“In this report, the President’s Council of Economic Advisers presents a projection of potential developments in the U.S. labor market over the next five to ten years and discusses the preparations necessary to develop the 21st century workforce. We discuss the skills that will likely be most relevant in growing occupations, the value and limitations of our current post-high school education and training systems, and the characteristics of a more effective education and training structure.”

Paper, July 2009 (31 pages, PDF)


European Industrial Relations and Industry Reports

The European Foundation for the Improvement of Living and Working Conditions (Eurofound) has released their annual review highlighting the most significant development that took place in industrial relations in EU Member States and Norway in 2008. Titled Industrial relations developments in Europe 2008, the report discussesdevelopments in employment legislation, trends in bargaining, and the regulation and working condition of self-employed workers are discussed at length among many other issues.

Report, August 2009 (76 pages, PDF)

Eurofound has also published a series of reports titled Investing in the Future of jobs and skills, which focus on different sectors and the new skills and jobs relating to these industries. For the full reports, please click on the sector you are interested in below:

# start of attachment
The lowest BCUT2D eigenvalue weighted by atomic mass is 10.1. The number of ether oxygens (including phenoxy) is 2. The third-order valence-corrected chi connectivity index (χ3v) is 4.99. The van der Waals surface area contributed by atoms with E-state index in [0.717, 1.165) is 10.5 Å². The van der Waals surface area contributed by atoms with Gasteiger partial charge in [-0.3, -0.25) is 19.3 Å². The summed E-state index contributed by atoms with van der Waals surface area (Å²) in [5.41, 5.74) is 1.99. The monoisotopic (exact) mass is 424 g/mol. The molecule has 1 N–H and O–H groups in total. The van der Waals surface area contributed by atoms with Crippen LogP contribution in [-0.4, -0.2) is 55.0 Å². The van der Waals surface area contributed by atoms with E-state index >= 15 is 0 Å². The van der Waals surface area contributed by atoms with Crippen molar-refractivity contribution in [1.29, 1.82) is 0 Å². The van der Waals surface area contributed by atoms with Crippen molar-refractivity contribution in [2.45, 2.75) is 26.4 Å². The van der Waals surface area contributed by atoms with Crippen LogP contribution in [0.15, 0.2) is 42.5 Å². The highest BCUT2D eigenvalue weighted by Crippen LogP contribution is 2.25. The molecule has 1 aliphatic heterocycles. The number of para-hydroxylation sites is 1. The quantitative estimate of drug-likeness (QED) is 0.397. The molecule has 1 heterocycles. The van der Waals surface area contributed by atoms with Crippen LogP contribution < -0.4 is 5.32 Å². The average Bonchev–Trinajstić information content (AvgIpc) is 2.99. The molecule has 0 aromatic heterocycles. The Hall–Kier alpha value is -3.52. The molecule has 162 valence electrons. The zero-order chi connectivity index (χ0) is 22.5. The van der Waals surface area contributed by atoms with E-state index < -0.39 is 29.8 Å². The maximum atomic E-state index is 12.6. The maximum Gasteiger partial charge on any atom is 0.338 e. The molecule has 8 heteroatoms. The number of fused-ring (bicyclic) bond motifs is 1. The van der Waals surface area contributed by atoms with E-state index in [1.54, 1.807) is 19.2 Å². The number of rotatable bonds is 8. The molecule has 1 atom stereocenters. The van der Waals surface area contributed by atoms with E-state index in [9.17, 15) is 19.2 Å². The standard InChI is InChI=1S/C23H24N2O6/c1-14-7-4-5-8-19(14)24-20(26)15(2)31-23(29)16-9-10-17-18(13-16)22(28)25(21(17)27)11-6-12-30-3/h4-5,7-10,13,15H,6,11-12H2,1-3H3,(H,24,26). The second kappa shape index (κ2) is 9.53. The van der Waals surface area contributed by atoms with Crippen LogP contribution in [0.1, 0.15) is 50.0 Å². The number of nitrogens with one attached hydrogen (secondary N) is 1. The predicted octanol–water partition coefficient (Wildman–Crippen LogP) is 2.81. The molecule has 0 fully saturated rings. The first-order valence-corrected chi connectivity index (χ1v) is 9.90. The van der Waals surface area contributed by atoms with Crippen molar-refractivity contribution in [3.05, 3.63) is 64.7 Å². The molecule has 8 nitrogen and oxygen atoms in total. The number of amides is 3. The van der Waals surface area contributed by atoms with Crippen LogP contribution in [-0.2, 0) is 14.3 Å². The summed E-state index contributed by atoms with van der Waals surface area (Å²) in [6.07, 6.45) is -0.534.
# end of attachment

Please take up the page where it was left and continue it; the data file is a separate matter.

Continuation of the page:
Building and repairing of ships and boats sector (143 pages, PDF)

Textiles, clothing and leather sector (152 pages, PDF)

Distribution and trade sector (186 pages, PDF)

Electromechanical engineering sector (114 pages, PDF)

Electricity, gas, water and waste sector (131 pages, PDF

Hotels and restaurant sector (121 pages, PDF)

Computer, electronic and optical products sector (163 pages, PDF)

Other services sector (114 pages, PDF)


Book of the Week

On the Ground: Labor Struggle in the American Airline Industry, by Liesl Miller Orenic. Urbana : University of Illinois Press, 2009. 281 p. ISBN 978-0-252-03433-6 (hardback), 978-0-252-07627-5 (paperback)

On the Ground charts labor relations in the airline industry, unraveling the story of how baggage handlers--classified as unskilled workers--built tense but mutually useful alliances with their skilled coworkers such as aircraft mechanics and made tremendous gains in wages and working conditions, even in the era of supposedly "complacent" labor in the 1950s and 1960s. Liesl Miller Orenic explains how airline jobs on the ground were constructed, how workers chose among unions, and how federal labor policies as well as industry regulation both increased and hindered airline workers' bargaining power

About the Author: Liesl Miller Orenic is an associate professor of history and the director of American studies at Dominican University.


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Copyright © 2008 Centre for Industrial Relations and Human Resources, University of Toronto. All rights reserved.

Date posted: 
Monday, September 14, 2009